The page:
It is advisable to first establish whether there are any grounds for challenging the validity of the will, and if the will is capable of being challenged, what does the earlier will say? As a first stage, it is necessary to understand why the testator made the will that they did, which will involve obtaining disclosure of the will file (assuming the will was drafted by a solicitor). If, following a thorough investigation of the will, it appears difficult to challenge, certain categories of people can pursue claims under the Inheritance (Provision for Family and Dependants) Act 1975. This law permits applicants to seek provision from an estate where they have either been cut out of a will, left a meagre inheritance, or the intestacy rules do not provide for them. This is a complex area of law though, and we always tailor our advice to the unique and particular circumstances of each case. It is therefore not possible to give generic advice in respect of 1975 Act claims.
Can I obtain copies of the deceased’s medical records?
This is often the first port of call when it comes to challenging or defending the validity of a will on grounds of capacity. The Access to Health Records Act 1990 allows a personal representative of an estate or a person with a claim against an estate to make a written request for medical records. The relevant medical records may be held by a number of different organisations, particularly if the individual was residing in a care home, or was receiving specialist care. Certain organisations may have prescribed forms to complete when obtaining medical records, and some organisations are entitled to charge an administration fee for complying with a request. If you need help in obtaining medical records, please do not hesitate to ask us for assistance with this.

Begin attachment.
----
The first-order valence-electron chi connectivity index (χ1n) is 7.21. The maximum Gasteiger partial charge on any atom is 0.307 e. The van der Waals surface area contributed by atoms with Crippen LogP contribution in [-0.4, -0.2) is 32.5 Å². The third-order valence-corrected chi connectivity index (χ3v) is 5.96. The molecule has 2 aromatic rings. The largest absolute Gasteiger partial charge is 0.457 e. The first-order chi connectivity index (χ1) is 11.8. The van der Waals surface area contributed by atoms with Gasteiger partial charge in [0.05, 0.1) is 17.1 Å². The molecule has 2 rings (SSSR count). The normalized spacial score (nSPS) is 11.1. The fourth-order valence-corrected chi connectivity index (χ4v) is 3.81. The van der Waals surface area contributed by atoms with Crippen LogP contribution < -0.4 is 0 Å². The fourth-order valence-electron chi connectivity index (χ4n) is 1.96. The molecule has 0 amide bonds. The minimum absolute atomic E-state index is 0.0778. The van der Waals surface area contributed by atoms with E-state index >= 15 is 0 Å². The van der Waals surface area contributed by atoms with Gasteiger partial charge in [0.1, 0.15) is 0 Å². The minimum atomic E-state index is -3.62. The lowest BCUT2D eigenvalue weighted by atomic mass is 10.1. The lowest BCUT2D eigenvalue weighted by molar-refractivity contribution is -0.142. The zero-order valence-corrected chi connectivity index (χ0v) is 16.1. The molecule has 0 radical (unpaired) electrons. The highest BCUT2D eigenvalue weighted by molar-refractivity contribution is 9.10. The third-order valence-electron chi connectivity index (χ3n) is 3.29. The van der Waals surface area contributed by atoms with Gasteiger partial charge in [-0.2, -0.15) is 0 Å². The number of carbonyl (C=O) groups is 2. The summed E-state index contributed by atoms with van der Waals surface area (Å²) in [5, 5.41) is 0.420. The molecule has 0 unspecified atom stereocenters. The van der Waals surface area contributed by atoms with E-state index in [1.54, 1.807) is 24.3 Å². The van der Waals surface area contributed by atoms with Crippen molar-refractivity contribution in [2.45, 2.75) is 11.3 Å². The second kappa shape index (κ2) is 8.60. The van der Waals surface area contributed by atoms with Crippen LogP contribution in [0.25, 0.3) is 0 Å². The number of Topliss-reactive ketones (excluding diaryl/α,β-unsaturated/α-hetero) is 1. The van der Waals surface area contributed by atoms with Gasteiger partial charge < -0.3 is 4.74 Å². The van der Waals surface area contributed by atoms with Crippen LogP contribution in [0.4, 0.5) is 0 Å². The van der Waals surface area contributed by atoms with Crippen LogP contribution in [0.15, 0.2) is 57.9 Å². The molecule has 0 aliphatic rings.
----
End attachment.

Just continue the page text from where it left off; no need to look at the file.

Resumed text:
The deceased had dementia when they made their will. How do I challenge it?”
Challenging a will on grounds of validity will commonly involve an inquiry into the deceased’s mental health and capacity at the material time that they gave instructions for the preparation of their will. If the testator was labouring with an illness of the mind (such as dementia) when they made their will, and that illness affected their comprehension and understanding of what they were doing, the extent of their wealth, or who their family members are, then a claim may be brought to challenge the validity of their will.